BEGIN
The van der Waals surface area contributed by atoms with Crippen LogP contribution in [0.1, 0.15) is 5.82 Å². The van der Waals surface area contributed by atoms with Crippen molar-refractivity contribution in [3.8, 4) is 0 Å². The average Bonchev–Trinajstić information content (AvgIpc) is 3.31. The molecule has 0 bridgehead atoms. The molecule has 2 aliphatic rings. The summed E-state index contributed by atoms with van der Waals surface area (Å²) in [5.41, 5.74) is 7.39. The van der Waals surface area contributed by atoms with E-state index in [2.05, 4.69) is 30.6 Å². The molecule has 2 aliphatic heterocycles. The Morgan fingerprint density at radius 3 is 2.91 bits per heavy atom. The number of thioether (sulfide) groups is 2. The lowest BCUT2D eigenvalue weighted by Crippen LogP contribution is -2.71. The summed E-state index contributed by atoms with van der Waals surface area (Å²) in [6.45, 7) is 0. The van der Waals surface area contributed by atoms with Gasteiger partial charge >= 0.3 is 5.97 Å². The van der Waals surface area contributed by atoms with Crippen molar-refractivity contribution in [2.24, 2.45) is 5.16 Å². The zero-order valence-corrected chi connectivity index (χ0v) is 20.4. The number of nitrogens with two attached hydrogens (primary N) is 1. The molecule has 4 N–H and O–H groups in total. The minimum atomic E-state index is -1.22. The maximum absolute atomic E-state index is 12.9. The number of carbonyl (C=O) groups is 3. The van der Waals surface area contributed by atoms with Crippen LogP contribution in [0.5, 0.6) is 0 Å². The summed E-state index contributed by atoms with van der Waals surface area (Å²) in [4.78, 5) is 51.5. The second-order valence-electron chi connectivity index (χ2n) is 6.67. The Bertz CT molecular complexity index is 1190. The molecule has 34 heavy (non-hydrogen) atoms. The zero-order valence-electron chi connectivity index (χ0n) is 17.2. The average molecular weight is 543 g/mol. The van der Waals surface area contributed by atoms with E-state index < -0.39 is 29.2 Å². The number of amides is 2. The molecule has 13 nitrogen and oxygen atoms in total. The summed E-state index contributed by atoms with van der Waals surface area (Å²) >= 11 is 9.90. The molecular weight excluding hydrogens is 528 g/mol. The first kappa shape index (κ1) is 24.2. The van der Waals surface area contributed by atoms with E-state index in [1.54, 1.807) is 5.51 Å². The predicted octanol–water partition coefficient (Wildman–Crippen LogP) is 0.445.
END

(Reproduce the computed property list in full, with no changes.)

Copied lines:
The van der Waals surface area contributed by atoms with Crippen LogP contribution in [0.1, 0.15) is 5.82 Å². The van der Waals surface area contributed by atoms with Crippen molar-refractivity contribution in [3.8, 4) is 0 Å². The average Bonchev–Trinajstić information content (AvgIpc) is 3.31. The molecule has 0 bridgehead atoms. The molecule has 2 aliphatic rings. The summed E-state index contributed by atoms with van der Waals surface area (Å²) in [5.41, 5.74) is 7.39. The van der Waals surface area contributed by atoms with E-state index in [2.05, 4.69) is 30.6 Å². The molecule has 2 aliphatic heterocycles. The Morgan fingerprint density at radius 3 is 2.91 bits per heavy atom. The number of thioether (sulfide) groups is 2. The lowest BCUT2D eigenvalue weighted by Crippen LogP contribution is -2.71. The summed E-state index contributed by atoms with van der Waals surface area (Å²) in [6.45, 7) is 0. The van der Waals surface area contributed by atoms with Gasteiger partial charge >= 0.3 is 5.97 Å². The van der Waals surface area contributed by atoms with Crippen molar-refractivity contribution in [2.24, 2.45) is 5.16 Å². The zero-order valence-corrected chi connectivity index (χ0v) is 20.4. The number of nitrogens with two attached hydrogens (primary N) is 1. The molecule has 4 N–H and O–H groups in total. The minimum atomic E-state index is -1.22. The maximum absolute atomic E-state index is 12.9. The number of carbonyl (C=O) groups is 3. The van der Waals surface area contributed by atoms with Crippen LogP contribution in [0.5, 0.6) is 0 Å². The summed E-state index contributed by atoms with van der Waals surface area (Å²) in [4.78, 5) is 51.5. The second-order valence-electron chi connectivity index (χ2n) is 6.67. The Bertz CT molecular complexity index is 1190. The molecule has 34 heavy (non-hydrogen) atoms. The zero-order valence-electron chi connectivity index (χ0n) is 17.2. The average molecular weight is 543 g/mol. The van der Waals surface area contributed by atoms with E-state index < -0.39 is 29.2 Å². The number of amides is 2. The molecule has 13 nitrogen and oxygen atoms in total. The summed E-state index contributed by atoms with van der Waals surface area (Å²) >= 11 is 9.90. The molecular weight excluding hydrogens is 528 g/mol. The first kappa shape index (κ1) is 24.2. The van der Waals surface area contributed by atoms with E-state index in [1.54, 1.807) is 5.51 Å². The predicted octanol–water partition coefficient (Wildman–Crippen LogP) is 0.445.